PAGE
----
December 5, 2005

 

 

 

Dr. John Thornell, Provost

Kent Wyatt Hall

Delta State University

Cleveland, MS 38733

 

Dear Dr. Thornell:

 

I am writing in support of Dr. James Tomekís nomination for one of the Foundation teaching awards. We have been colleagues for the past twenty-five years in the Division of Languages & Literature. While Dr. Tomek is outstanding in scholarship (as his recent earning of a masterís in theology indicates) and in service (with such activities as editing Tapestry and chairing the Division curriculum committee), I will focus on his teaching here.

As a teacher, Jim is known for his enthusiasm, his eagerness to try a variety of methods to reach his students, and his willingness to share his expertise with all of us.†† The Rassias strategy that he uses with his French classes is one that particularly interests me.Several years ago Jim agreed to let a student in one of my upper division English classes videotape him using this method.The tape became an effective part of the student's oral presentation on teaching strategies.When I taught a World Literature course, Jim willingly came to guest lecture on the French symbolist poets.

 

Perhaps Jim as teacher is explained best in an essay that one of his students wrote in our Writing Proficiency Examination.This student was preparing to be a teacher after graduation.He writes of Dr. Tomek that "teaching is not what he does; it's how he lives and how he feels about living."The student goes on to say that he "began taking French because my advisor said it would 'look good' on my English/Spanish major transcript," but that Dr. Tomek "has taken my indifferent attitude toward French and transformed it into a passion for France and anything French.He has also taken my disgust for math and changed it into interest in its role in my life.He has taken time to expand my love for languages, politics, and philosophy.Without his influence I may have settled for becoming an average teacher but not now.I will be the best because I am learning from the best."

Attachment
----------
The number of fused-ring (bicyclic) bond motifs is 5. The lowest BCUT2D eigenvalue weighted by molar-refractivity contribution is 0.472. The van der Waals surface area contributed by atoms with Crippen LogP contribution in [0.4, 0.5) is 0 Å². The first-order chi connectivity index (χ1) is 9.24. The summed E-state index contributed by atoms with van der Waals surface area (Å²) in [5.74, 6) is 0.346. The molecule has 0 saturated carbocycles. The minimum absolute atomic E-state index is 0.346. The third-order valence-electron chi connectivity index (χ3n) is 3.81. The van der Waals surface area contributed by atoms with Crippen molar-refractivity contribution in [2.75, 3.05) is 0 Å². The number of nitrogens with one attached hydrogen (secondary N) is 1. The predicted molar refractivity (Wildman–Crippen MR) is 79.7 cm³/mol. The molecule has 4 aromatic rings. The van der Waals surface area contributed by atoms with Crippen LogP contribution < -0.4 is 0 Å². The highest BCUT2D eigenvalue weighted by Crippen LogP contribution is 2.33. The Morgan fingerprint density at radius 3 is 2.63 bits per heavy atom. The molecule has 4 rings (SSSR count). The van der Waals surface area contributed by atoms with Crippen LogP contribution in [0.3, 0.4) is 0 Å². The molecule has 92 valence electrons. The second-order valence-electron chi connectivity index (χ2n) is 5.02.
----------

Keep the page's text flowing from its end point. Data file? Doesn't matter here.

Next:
Jim has a deep interest in connectedness in the curriculum and enjoys teaching in areas other than French.Each semester he teaches either a sophomore Introduction to Literature genre course on the novel and the short story or one on drama and poetry.He also teaches a course in literary criticism which focuses on French film and was one of the lecturers in a special Psychology and Literature course. He is supportive of university activities of all disciplines.One sees Jim at science seminars, music concerts, literary readings, play productions, art exhibit openings, anywhere on campus where students and faculty are engaged in learning.

 

As a teacher and a scholar, Jim is a valuable part of our academic community here at Delta State and is most deserving of this award.

 

Sincerely yours,

 

 

 

Dorothy Shawhan, Chair

Division of Languages & Literature